Turkish police to extend search for Khashoggi to Istanbul forest, farm house in neighboring province: Report
A Turkish newspaper reported Oct. 18 that Turkish police will extend the search for missing Saudi journalist Jamal Khashoggi to a forest in Istanbul and a farm house in the neighboring province of Yalova.
Citing unidentified security sources, daily Yeni Şafak stated that the police “will not limit its investigation to the Saudi consulate building and the consul’s residence in Istanbul.”
Khashoggi, a dissident living in self-imposed exile in the United States where he contributed to the Washington Post, vanished after entering the Saudi consulate in Istanbul on Oct. 2.
Turkish officials claim Khashoggi was tortured, killed and dismembered in the consulate by a hit squad which arrived from Riyadh — claims denied by the Saudi government.
Saudi Consul Mohammad al-Otaibi returned to Saudi Arabia on Oct. 16 before his residence in Istanbul was searched by police for more than eight hours on Oct. 17 and Oct. 18. The consulate building was also searched twice.
According to daily Yeni Şafak, Turkish forensics experts found “evidence of murder” at the consulate.
“Police teams focused on the ground floor of the residence of al-Otaibi,” the report said, stressing that the investigation will be extended to other venues.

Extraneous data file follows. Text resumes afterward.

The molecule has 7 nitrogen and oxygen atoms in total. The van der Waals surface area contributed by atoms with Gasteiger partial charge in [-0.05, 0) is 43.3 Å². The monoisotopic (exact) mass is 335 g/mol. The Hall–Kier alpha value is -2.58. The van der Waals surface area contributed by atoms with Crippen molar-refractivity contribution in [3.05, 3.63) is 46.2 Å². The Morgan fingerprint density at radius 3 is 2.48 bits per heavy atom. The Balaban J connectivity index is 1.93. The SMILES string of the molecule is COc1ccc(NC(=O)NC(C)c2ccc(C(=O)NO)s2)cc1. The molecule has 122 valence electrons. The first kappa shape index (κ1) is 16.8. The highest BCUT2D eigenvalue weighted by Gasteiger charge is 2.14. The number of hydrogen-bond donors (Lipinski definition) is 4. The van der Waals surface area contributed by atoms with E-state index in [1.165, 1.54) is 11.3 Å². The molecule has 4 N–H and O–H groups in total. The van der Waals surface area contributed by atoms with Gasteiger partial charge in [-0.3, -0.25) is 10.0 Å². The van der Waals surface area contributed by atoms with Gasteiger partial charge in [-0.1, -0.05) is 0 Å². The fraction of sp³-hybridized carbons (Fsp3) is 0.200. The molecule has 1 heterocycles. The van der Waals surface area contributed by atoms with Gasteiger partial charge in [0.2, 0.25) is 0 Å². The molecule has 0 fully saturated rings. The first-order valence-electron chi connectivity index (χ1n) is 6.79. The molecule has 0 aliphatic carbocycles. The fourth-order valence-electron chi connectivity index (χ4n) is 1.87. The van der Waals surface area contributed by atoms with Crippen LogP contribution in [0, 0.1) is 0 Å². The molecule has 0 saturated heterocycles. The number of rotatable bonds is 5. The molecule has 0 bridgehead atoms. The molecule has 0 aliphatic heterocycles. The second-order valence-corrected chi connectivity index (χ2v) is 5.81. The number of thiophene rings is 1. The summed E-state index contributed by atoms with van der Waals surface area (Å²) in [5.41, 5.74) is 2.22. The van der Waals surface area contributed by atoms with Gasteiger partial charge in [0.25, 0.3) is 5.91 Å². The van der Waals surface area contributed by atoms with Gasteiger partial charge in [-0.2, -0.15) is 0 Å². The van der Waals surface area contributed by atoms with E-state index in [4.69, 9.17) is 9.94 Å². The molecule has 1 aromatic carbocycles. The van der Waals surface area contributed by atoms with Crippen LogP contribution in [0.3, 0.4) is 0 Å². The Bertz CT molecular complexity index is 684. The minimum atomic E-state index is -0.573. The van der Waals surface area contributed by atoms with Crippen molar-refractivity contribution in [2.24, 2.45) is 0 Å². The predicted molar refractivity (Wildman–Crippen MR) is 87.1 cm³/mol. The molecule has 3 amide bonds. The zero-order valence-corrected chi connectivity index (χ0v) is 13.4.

“The teams are expected to make excavations in [Istanbul’s] Belgrad Forest and a farm house in Yalova, if needed,” the newspaper added.
According to local media outlets based in the province, one of the vans carrying some members of the Saudi "hit squad" was filmed in Yalova's Termal district on the day of the disappearance. The district is particularly popular among Arabs as a holiday destination with its lush nature and famous spas.
Turkey's Justice Minister Abdulhamit Gül said in an interview with state-run Anadolu Agency on Oct. 18 that the case is being "thoroughly" investigated and "results are expected to come out soon."
In his last column for the Washington Post, published Oct. 18, Khashoggi said: “Arab governments have been given free rein to continue silencing the media at an increasing rate.”
“The Arab world is facing its own version of an Iron Curtain, imposed not by external actors but through domestic forces vying for power,” he added.